In the early 2000s, in one of my original attempts at angel investing, I was a partner in a UK clone of American DVD rental company, Netflix. We got off to a good start but needed more capital, which was harder to find back then. I persuaded Stelios Haji-Ioannou, the founder of budget airline easyJet, to inject additional capital, but the deal fell through. The business was eventually sold to LoveFilm before it was in turn bought by Amazon.
I should have just bought Netflix stock. It would have been easier and, had I held it, far more profitable. Today, I am a Netflix customer and a great admirer of Reed Hastings, the co-founder and chairman, but I have had differences with the company – and one of its major backers – over its accounting for content. I originally looked at this two years ago and think it is timely to revisit now that spending on content is increasing again.
I believe that Netflix has been aggressive in its accounting for some time. Consider the way it used to account for DVDs: Blockbuster treated them as stock, while Netflix changed its policy to treat them as fixed assets, I believe. This allowed Netflix to report a higher level of earnings – and a much higher operating cash flow, since DVD purchases were treated as an investing item (and hence did not affect the operating cash metric). This was a much less conservative policy in my view, and I shall explain the cash flow impact in a future article (for paying subscribers) on cash flows.
In this article I consider how Netflix accounts for content. I should just highlight that at least until recently, nobody has bothered too much about Netflix’s earnings. So whether it adopts a more or less conservative policy might have a limited impact on its share price.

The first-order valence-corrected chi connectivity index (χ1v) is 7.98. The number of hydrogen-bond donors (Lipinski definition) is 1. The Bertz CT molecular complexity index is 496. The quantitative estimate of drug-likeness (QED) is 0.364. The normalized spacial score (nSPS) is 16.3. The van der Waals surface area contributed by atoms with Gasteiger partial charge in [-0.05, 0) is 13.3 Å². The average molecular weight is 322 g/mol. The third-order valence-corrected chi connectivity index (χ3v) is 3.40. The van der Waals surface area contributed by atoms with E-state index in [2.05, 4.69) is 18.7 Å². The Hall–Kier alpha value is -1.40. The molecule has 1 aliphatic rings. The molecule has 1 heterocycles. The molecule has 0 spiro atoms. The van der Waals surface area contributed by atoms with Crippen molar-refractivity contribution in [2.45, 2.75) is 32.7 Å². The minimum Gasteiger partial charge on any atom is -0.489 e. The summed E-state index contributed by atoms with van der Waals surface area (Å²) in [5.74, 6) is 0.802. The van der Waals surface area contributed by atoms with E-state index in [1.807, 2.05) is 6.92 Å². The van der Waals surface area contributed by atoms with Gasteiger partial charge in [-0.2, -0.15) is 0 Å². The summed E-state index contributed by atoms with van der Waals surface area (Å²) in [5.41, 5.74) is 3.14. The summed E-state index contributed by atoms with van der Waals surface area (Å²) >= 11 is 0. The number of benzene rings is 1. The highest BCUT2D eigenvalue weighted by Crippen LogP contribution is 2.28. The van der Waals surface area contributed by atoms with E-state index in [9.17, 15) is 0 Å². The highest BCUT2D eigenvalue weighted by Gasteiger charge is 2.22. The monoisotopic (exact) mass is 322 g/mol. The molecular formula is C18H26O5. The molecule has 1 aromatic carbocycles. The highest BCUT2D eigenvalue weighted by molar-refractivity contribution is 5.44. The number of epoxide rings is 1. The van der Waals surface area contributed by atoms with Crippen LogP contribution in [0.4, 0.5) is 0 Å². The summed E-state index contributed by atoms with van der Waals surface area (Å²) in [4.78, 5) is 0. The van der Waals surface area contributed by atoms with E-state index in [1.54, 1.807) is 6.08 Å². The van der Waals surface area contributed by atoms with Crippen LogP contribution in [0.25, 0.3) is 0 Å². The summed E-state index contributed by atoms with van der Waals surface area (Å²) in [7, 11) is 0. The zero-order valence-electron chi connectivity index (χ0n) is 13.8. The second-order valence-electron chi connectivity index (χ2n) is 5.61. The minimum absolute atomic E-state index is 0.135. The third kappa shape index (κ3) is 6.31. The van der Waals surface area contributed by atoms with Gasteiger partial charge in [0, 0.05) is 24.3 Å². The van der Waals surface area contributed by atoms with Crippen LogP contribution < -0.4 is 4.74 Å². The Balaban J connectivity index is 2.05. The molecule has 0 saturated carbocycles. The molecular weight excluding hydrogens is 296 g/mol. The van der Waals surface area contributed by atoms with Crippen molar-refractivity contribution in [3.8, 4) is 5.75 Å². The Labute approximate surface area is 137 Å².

Netflix’s policy is to capitalise content costs and write them off over their expected life. That amortisation is accelerated, as most viewing takes place when the content is new, and the life is no more than 10 years, with 90% in the first four years.
For those like me who are pedantic in such matters, here is the policy from the accounts:
“For produced content, the Company capitalizes costs associated with the production, including development costs, direct costs and production overhead. Participations and residuals are expensed in line with the amortization of production costs.
Based on factors including historical and estimated viewing patterns, the Company amortizes the content assets (licensed and produced) in “Cost of revenues” on the Consolidated Statements of Operations over the shorter of each title’s contractual window of availability or estimated period of use or ten years, beginning with the month of first availability. The amortization is on an accelerated basis, as the Company typically expects more upfront viewing, and film amortization is more accelerated than TV series amortization. On average, over 90% of a licensed or produced content asset is expected to be amortized within four years after its month of first availability. The Company reviews factors impacting the amortization of the content assets on an ongoing basis. The Company’s estimates related to these factors require considerable management judgment.
The Company’s business model is subscription based as opposed to a model generating revenues at a specific title level. Content assets (licensed and produced) are predominantly monetized as a group and therefore are reviewed in aggregate at a group level when an event or change in circumstances indicates a change in the expected usefulness of the content or that the fair value may be less than unamortized cost. To date, the Company has not identified any such event or changes in circumstances. If such changes are identified in the future, these aggregated content assets will be stated at the lower of unamortized cost or fair value. In addition, unamortized costs for assets that have been, or are expected to be, abandoned are written off.”